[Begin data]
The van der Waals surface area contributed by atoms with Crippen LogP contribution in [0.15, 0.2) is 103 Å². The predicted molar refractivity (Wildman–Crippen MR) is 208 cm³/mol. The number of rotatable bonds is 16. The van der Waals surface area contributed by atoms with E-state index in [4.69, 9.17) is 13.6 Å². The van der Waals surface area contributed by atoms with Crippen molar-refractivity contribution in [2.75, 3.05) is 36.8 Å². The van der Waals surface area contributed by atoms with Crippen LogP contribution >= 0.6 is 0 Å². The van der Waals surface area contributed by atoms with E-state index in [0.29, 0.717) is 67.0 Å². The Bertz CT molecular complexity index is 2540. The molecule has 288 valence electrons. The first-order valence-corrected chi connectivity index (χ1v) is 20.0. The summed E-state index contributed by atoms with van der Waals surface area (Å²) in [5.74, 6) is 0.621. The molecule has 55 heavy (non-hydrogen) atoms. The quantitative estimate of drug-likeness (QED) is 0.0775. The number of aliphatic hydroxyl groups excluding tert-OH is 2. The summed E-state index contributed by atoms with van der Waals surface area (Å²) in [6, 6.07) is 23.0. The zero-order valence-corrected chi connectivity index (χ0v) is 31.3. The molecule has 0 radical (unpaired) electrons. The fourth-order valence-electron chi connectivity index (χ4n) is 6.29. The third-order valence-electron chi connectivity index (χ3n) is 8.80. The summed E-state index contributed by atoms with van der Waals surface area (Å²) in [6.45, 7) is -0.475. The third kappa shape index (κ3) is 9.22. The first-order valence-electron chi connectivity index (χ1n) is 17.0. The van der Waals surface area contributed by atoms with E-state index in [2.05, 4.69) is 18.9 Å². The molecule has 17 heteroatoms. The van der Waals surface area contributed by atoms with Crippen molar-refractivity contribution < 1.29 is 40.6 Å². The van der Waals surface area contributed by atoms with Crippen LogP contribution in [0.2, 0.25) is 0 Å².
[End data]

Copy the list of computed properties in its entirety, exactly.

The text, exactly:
The van der Waals surface area contributed by atoms with Crippen LogP contribution in [0.15, 0.2) is 103 Å². The predicted molar refractivity (Wildman–Crippen MR) is 208 cm³/mol. The number of rotatable bonds is 16. The van der Waals surface area contributed by atoms with E-state index in [4.69, 9.17) is 13.6 Å². The van der Waals surface area contributed by atoms with Crippen molar-refractivity contribution in [2.75, 3.05) is 36.8 Å². The van der Waals surface area contributed by atoms with Crippen LogP contribution >= 0.6 is 0 Å². The van der Waals surface area contributed by atoms with E-state index in [0.29, 0.717) is 67.0 Å². The Bertz CT molecular complexity index is 2540. The molecule has 288 valence electrons. The first-order valence-corrected chi connectivity index (χ1v) is 20.0. The summed E-state index contributed by atoms with van der Waals surface area (Å²) in [5.74, 6) is 0.621. The molecule has 55 heavy (non-hydrogen) atoms. The quantitative estimate of drug-likeness (QED) is 0.0775. The number of aliphatic hydroxyl groups excluding tert-OH is 2. The summed E-state index contributed by atoms with van der Waals surface area (Å²) in [6, 6.07) is 23.0. The zero-order valence-corrected chi connectivity index (χ0v) is 31.3. The molecule has 0 radical (unpaired) electrons. The fourth-order valence-electron chi connectivity index (χ4n) is 6.29. The third-order valence-electron chi connectivity index (χ3n) is 8.80. The summed E-state index contributed by atoms with van der Waals surface area (Å²) in [6.45, 7) is -0.475. The third kappa shape index (κ3) is 9.22. The first-order valence-electron chi connectivity index (χ1n) is 17.0. The van der Waals surface area contributed by atoms with E-state index in [2.05, 4.69) is 18.9 Å². The molecule has 17 heteroatoms. The van der Waals surface area contributed by atoms with Crippen molar-refractivity contribution < 1.29 is 40.6 Å². The van der Waals surface area contributed by atoms with Crippen LogP contribution in [0.2, 0.25) is 0 Å².